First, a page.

Getty Images under licence to PhysioQinetics Ltd.


Cardiac Rehabilitation

The World Health Organisation (WHO) defined cardiac rehabilitation as "the sum of activity and interventions required to ensure the best possible physical, mental, and social conditions so that patients with chronic or post-acute cardiovascular disease may, by their own efforts, preserve or resume their proper place in society and lead an active life". With its multimodal approach and multidisciplinary involvement, cardiac rehabilitation draws strong parallel to complete rehabilitation described above.  Cardiac rehabilitation is now an integral part of the treatment pathway offered to heart disease patients. But it was not that long ago, up until 1940s-50s, that most clinicians in fact believed patients with heart disease should have prolonged bed rest up to 6 weeks - how had we come a long way in the past 75 years! 


Advice after heart attacks 75 years ago

With the advance of percutaneous coronary intervention (PCI) and coronary artery bypass surgery (CABG), patients with heart disease now often expect to return to "normal" within weeks of their procedure / surgery. However, what some patients may not appreciate is that successful stenting / bypass is not the end of treatment. It is not even the beginning of the end of treatment, but rather the end of the beginning of a journey of rehabilitation. Using graded exercise and structured education to tackle risk factors and modify behaviour, cardiac rehabilitation has been shown to be very effective in helping patients with heart disease reintegrate back to their normal routine and healthy lives. In fact, cardiac rehabilitation demonstrates cost-effectiveness and significant patient benefits across a range of cardiac conditions in addition to heart attack, e.g. in stable angina, heart failure, or even post-transplant patients. In addition to standard CoRe interventions discussed before, unique to cardiac rehabilitation programme is the opportunity to aggressively tackle blood pressure, diabetic control, and lipid management [7].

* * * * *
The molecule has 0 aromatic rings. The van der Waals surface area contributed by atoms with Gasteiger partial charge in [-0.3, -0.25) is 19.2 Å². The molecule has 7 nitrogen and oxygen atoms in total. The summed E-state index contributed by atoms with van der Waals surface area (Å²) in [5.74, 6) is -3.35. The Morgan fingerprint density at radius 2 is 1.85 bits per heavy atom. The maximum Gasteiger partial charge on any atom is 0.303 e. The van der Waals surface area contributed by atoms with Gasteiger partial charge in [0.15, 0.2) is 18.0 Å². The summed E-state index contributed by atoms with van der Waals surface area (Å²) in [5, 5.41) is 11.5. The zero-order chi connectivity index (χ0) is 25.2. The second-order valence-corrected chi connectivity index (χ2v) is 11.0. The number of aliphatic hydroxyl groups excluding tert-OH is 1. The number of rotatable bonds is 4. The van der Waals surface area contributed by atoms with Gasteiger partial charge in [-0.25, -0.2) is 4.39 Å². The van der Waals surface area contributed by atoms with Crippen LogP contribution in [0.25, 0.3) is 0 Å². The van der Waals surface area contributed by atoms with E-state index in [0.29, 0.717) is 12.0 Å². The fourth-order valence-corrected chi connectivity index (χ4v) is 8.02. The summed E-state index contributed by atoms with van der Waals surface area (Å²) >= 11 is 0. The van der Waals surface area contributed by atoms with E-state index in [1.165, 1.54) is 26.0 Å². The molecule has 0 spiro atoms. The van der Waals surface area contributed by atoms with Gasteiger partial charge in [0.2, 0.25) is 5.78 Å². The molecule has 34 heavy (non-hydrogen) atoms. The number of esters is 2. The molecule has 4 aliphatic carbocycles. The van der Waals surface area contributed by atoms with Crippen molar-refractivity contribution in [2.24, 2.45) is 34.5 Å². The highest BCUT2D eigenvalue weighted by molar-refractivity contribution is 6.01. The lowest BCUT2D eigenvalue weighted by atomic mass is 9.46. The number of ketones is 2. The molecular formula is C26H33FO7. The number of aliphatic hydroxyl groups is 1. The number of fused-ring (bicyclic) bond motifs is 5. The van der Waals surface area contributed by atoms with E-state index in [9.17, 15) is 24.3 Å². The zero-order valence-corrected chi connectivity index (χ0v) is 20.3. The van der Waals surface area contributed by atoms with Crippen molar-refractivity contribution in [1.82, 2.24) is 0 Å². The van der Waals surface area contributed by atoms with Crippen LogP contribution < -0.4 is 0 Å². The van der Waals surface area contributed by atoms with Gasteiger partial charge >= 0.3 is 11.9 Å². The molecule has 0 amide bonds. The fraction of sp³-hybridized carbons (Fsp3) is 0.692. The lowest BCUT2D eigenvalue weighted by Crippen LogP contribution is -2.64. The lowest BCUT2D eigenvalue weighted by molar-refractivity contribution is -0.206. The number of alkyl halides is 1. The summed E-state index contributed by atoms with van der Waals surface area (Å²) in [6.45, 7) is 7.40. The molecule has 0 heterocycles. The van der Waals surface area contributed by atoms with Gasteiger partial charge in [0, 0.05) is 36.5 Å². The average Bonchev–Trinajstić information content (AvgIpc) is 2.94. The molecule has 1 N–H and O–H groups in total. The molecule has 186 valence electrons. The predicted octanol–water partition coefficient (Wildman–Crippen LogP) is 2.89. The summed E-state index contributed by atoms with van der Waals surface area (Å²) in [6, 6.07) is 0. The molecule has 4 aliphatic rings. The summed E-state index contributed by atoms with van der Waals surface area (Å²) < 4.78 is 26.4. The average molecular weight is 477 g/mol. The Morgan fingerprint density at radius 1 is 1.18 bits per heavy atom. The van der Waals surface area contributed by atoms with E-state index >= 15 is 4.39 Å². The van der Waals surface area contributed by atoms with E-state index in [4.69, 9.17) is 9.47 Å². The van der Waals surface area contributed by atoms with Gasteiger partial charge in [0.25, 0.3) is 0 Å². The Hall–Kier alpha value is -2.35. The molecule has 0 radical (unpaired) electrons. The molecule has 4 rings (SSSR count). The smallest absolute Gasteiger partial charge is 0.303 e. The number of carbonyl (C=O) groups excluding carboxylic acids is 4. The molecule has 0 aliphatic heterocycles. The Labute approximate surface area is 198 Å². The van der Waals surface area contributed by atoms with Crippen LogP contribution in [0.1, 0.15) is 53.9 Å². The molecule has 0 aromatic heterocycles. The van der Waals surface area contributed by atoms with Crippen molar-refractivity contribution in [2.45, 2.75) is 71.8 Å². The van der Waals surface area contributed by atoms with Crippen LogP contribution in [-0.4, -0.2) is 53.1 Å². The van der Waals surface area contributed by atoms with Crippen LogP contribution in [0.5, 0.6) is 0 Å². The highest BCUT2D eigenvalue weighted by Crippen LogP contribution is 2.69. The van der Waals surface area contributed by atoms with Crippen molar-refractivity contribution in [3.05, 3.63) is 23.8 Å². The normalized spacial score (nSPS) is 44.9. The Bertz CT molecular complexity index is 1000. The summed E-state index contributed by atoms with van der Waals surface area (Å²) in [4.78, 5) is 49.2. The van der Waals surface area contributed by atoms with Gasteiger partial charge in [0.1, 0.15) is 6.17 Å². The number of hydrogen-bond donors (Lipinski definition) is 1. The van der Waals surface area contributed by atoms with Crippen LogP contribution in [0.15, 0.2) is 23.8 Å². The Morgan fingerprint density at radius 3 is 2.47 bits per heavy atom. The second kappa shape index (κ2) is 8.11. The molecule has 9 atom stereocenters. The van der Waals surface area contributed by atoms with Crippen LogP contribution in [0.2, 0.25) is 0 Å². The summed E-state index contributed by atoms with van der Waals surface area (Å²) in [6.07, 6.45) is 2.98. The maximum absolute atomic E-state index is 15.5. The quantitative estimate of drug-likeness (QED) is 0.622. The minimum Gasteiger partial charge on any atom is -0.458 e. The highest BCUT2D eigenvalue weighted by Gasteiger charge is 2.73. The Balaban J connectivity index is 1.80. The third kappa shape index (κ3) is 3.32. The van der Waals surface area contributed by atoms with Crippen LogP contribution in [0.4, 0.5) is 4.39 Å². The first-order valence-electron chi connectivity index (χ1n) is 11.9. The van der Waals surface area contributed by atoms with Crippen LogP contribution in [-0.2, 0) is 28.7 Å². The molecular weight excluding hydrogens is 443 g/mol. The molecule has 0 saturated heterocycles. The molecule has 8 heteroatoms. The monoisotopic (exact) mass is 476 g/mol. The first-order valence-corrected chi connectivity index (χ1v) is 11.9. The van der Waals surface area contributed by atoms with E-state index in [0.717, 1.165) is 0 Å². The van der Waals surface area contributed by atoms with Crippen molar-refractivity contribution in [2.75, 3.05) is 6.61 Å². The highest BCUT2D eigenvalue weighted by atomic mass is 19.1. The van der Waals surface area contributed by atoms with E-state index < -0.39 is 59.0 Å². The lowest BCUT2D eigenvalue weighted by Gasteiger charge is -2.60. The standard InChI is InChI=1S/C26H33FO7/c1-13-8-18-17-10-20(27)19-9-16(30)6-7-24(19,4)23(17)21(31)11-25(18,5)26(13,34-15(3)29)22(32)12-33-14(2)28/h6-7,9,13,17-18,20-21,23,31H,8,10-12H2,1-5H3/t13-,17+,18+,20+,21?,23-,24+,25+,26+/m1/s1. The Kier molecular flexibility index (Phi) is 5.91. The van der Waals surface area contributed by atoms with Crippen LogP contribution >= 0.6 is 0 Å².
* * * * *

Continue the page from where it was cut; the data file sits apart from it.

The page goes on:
A recent systematic review including 148 randomised controlled trials (RCTs) with 98,093 participants concluded that exercise‐based cardiac rehabilitation is an effective and safe therapy to be used in the management of clinically stable people following myocardial infarction or percutaneous coronary intervention or who have heart failure. Psychological‐ and education‐based interventions may also improve health‐related quality of life [8]. 


Our Cardiac Rehab (CARE) programme - joining force with PhysioQinetics

Dr Chai has a special interest in coronary intervention (stenting and treatment of coronary artery disease / heart attack). He also has a strong research interest in lipid metabolism [9-12]. Dr Chai has combined this with his passion in sports and exercise physiology in directing our sister clinic PhysioQinetics forward for nearly a decade. Recently, CardioQinetics and PhysioQinetics has joined force and are now poised to offer cardiac rehabilitation to our patients - and we call this our "CaRe programme" (CArdiac REhabilitation programme). Dr Chai will be leading this CaRe programme in-house, supported by our team of expert physiotherapists and other allied health professionals. Watch this space - our sister website PhysioQinetics will have more details to follow soon!

Getty Images under licence to PhysioQinetics Ltd.



1. Abbott TE, Foelwer AJ, Dobbs TD. et al. Frequency of surgical treatment and related hospital procedures in the UK: a national ecological study using hospital episode statistics. Br J Anaesth 2017;119:249-57

2. Hughes MJ, Backney RJ, Lamb PJ. et al. Prehabilitation before major abdominal surgery: a systematic review and meta-analysis. World J Surg 2019;20:1-8

3. Durrand J, Singh SJ, Danjoux G. Prehabilitation. RCP ClinMed 2019;19(6):458-64

4. Tew GA, Ayyash R, Durrand J, et al. Clinical guideline and recommendations on pre-operative exercise training in patients awaiting major non-cardiac surgery. Anaesthesia 2018;73:750-68

5. Macmillan Cancer Support, NIHR Cancer and Nutrition Collaboration, Royal College of Anaesthetists. Prehabilitation for people with cancer: principles and guidance for prehabilitation within the management of  and support of people with cancer. Macmillan, 2019.

6Kothmann E, Batterham AM, Owen SJ et al. Effect of short-term exercise training on aerobic fitness in patients with abdominal aortic aneurysms: a pilot study. Br J Anaesth 2009;103:505-10

7. Mampuya, WM. Cardiac rehabilitation past, present, and future: an overview. Cardiovasc Diagn Ther, 2012 Mar; 2(1): 38–49.

8. Anderson LJ, Taylor RS. Cardiac rehabilitation for people with heart disease: an overview of Cochrane systematic reviews. Int J Cardiol 2014;177:348-61

9. Chai JT, Digby JE, Choudhury. GPR109A and Vascular Inflammation. Curr Atheroscler Rep. 2013;15(5):325

10. Chai JT, Digby JE, Ruparelia N, et al. Nicotinic acid receptor GPR109A is down-regulated in human macrophage-derived foam cells. PLOS One. 2013;8(5):e62934 

11. Chai JT, Choudhury RP. Cardiometabolic interventions - focused on transcriptional regulators. Eur J Cardiovasc Med. 2013 Aug 13;2(3):212-18 

12. Chai JT, Biasiolli L, Li L. et al. Quantification of lipid-rich core in carotid atherosclerosis using magnetic resonance T2 mapping: relation to clinical presentation. JACC Cardiovasc Imaging. 2017 Jul;10(7):747-56